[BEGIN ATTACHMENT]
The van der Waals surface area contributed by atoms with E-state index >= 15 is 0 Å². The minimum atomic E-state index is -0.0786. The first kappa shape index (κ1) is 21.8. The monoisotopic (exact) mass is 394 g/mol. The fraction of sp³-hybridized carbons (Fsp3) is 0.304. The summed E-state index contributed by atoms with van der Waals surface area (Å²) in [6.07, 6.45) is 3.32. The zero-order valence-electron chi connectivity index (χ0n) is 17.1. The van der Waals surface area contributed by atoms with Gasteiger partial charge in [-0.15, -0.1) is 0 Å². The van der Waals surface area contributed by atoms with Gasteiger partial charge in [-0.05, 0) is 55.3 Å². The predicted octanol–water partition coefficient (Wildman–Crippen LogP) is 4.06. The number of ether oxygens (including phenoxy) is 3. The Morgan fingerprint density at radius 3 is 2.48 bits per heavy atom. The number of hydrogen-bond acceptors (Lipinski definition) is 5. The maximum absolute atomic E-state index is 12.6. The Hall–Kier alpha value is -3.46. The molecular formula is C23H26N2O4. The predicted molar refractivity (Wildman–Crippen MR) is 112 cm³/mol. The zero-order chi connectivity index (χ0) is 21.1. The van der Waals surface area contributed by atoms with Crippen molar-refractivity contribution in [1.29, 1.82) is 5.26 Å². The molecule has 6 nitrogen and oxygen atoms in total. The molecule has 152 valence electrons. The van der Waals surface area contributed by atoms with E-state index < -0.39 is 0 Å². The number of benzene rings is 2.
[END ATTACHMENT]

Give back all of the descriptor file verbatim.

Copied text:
The van der Waals surface area contributed by atoms with E-state index >= 15 is 0 Å². The minimum atomic E-state index is -0.0786. The first kappa shape index (κ1) is 21.8. The monoisotopic (exact) mass is 394 g/mol. The fraction of sp³-hybridized carbons (Fsp3) is 0.304. The summed E-state index contributed by atoms with van der Waals surface area (Å²) in [6.07, 6.45) is 3.32. The zero-order valence-electron chi connectivity index (χ0n) is 17.1. The van der Waals surface area contributed by atoms with Gasteiger partial charge in [-0.15, -0.1) is 0 Å². The van der Waals surface area contributed by atoms with Gasteiger partial charge in [-0.05, 0) is 55.3 Å². The predicted octanol–water partition coefficient (Wildman–Crippen LogP) is 4.06. The number of ether oxygens (including phenoxy) is 3. The Morgan fingerprint density at radius 3 is 2.48 bits per heavy atom. The number of hydrogen-bond acceptors (Lipinski definition) is 5. The maximum absolute atomic E-state index is 12.6. The Hall–Kier alpha value is -3.46. The molecular formula is C23H26N2O4. The predicted molar refractivity (Wildman–Crippen MR) is 112 cm³/mol. The zero-order chi connectivity index (χ0) is 21.1. The van der Waals surface area contributed by atoms with Crippen molar-refractivity contribution in [1.29, 1.82) is 5.26 Å². The molecule has 6 nitrogen and oxygen atoms in total. The molecule has 152 valence electrons. The van der Waals surface area contributed by atoms with E-state index < -0.39 is 0 Å². The number of benzene rings is 2.